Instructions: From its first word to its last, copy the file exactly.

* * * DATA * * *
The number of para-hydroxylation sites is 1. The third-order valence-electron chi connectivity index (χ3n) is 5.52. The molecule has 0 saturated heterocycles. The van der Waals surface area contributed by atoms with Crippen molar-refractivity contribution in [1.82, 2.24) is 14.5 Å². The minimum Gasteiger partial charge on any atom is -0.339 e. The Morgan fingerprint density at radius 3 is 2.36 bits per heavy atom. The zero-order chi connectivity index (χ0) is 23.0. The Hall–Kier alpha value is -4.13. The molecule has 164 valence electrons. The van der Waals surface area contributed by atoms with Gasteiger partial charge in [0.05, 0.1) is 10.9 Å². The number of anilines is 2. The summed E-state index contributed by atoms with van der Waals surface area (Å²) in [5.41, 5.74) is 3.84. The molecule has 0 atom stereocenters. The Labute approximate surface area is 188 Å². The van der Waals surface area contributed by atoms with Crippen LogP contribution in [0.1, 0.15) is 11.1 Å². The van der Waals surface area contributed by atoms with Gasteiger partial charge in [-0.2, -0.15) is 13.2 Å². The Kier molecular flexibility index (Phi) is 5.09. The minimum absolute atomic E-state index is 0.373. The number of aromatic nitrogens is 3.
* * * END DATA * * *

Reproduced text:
The number of para-hydroxylation sites is 1. The third-order valence-electron chi connectivity index (χ3n) is 5.52. The molecule has 0 saturated heterocycles. The van der Waals surface area contributed by atoms with Crippen molar-refractivity contribution in [1.82, 2.24) is 14.5 Å². The minimum Gasteiger partial charge on any atom is -0.339 e. The Morgan fingerprint density at radius 3 is 2.36 bits per heavy atom. The zero-order chi connectivity index (χ0) is 23.0. The Hall–Kier alpha value is -4.13. The molecule has 164 valence electrons. The van der Waals surface area contributed by atoms with Gasteiger partial charge in [0.05, 0.1) is 10.9 Å². The number of anilines is 2. The summed E-state index contributed by atoms with van der Waals surface area (Å²) in [5.41, 5.74) is 3.84. The molecule has 0 atom stereocenters. The Labute approximate surface area is 188 Å². The van der Waals surface area contributed by atoms with Crippen LogP contribution in [0.1, 0.15) is 11.1 Å². The van der Waals surface area contributed by atoms with Gasteiger partial charge in [-0.2, -0.15) is 13.2 Å². The Kier molecular flexibility index (Phi) is 5.09. The minimum absolute atomic E-state index is 0.373. The number of aromatic nitrogens is 3.